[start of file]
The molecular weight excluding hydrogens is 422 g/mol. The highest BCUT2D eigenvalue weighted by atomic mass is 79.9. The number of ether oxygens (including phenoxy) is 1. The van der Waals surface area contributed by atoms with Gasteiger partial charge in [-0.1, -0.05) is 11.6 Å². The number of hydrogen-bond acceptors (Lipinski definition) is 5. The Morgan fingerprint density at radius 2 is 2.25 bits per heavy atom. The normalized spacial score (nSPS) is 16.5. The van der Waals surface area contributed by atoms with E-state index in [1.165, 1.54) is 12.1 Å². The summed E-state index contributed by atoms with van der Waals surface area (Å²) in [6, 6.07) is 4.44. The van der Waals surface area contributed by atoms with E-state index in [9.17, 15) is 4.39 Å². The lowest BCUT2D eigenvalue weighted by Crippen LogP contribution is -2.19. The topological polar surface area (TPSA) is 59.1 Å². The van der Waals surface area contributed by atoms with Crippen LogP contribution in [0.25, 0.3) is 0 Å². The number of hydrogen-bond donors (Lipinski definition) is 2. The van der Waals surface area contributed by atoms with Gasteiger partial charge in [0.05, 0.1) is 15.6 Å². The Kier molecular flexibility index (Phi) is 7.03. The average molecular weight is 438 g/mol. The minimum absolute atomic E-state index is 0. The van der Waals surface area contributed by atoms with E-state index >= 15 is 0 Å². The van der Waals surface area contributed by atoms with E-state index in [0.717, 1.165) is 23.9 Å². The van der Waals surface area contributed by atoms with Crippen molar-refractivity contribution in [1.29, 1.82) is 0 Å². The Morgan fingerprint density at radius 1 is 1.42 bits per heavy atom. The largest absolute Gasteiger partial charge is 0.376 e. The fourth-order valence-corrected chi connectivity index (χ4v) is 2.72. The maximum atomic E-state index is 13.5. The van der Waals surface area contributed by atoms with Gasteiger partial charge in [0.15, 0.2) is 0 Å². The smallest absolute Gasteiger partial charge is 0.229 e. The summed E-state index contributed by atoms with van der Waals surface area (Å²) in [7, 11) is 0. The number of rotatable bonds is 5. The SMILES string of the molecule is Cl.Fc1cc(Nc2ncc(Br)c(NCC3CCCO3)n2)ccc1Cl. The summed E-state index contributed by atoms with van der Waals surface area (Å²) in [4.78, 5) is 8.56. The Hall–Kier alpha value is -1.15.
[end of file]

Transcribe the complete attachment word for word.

The molecular weight excluding hydrogens is 422 g/mol. The highest BCUT2D eigenvalue weighted by atomic mass is 79.9. The number of ether oxygens (including phenoxy) is 1. The van der Waals surface area contributed by atoms with Gasteiger partial charge in [-0.1, -0.05) is 11.6 Å². The number of hydrogen-bond acceptors (Lipinski definition) is 5. The Morgan fingerprint density at radius 2 is 2.25 bits per heavy atom. The normalized spacial score (nSPS) is 16.5. The van der Waals surface area contributed by atoms with E-state index in [1.165, 1.54) is 12.1 Å². The summed E-state index contributed by atoms with van der Waals surface area (Å²) in [6, 6.07) is 4.44. The van der Waals surface area contributed by atoms with E-state index in [9.17, 15) is 4.39 Å². The lowest BCUT2D eigenvalue weighted by Crippen LogP contribution is -2.19. The topological polar surface area (TPSA) is 59.1 Å². The van der Waals surface area contributed by atoms with Crippen LogP contribution in [0.25, 0.3) is 0 Å². The number of hydrogen-bond donors (Lipinski definition) is 2. The van der Waals surface area contributed by atoms with Gasteiger partial charge in [0.05, 0.1) is 15.6 Å². The Kier molecular flexibility index (Phi) is 7.03. The average molecular weight is 438 g/mol. The minimum absolute atomic E-state index is 0. The van der Waals surface area contributed by atoms with E-state index >= 15 is 0 Å². The van der Waals surface area contributed by atoms with E-state index in [0.717, 1.165) is 23.9 Å². The van der Waals surface area contributed by atoms with Crippen molar-refractivity contribution in [1.29, 1.82) is 0 Å². The Morgan fingerprint density at radius 1 is 1.42 bits per heavy atom. The largest absolute Gasteiger partial charge is 0.376 e. The fourth-order valence-corrected chi connectivity index (χ4v) is 2.72. The maximum atomic E-state index is 13.5. The van der Waals surface area contributed by atoms with Gasteiger partial charge in [0.15, 0.2) is 0 Å². The smallest absolute Gasteiger partial charge is 0.229 e. The summed E-state index contributed by atoms with van der Waals surface area (Å²) in [7, 11) is 0. The number of rotatable bonds is 5. The SMILES string of the molecule is Cl.Fc1cc(Nc2ncc(Br)c(NCC3CCCO3)n2)ccc1Cl. The summed E-state index contributed by atoms with van der Waals surface area (Å²) in [4.78, 5) is 8.56. The Hall–Kier alpha value is -1.15.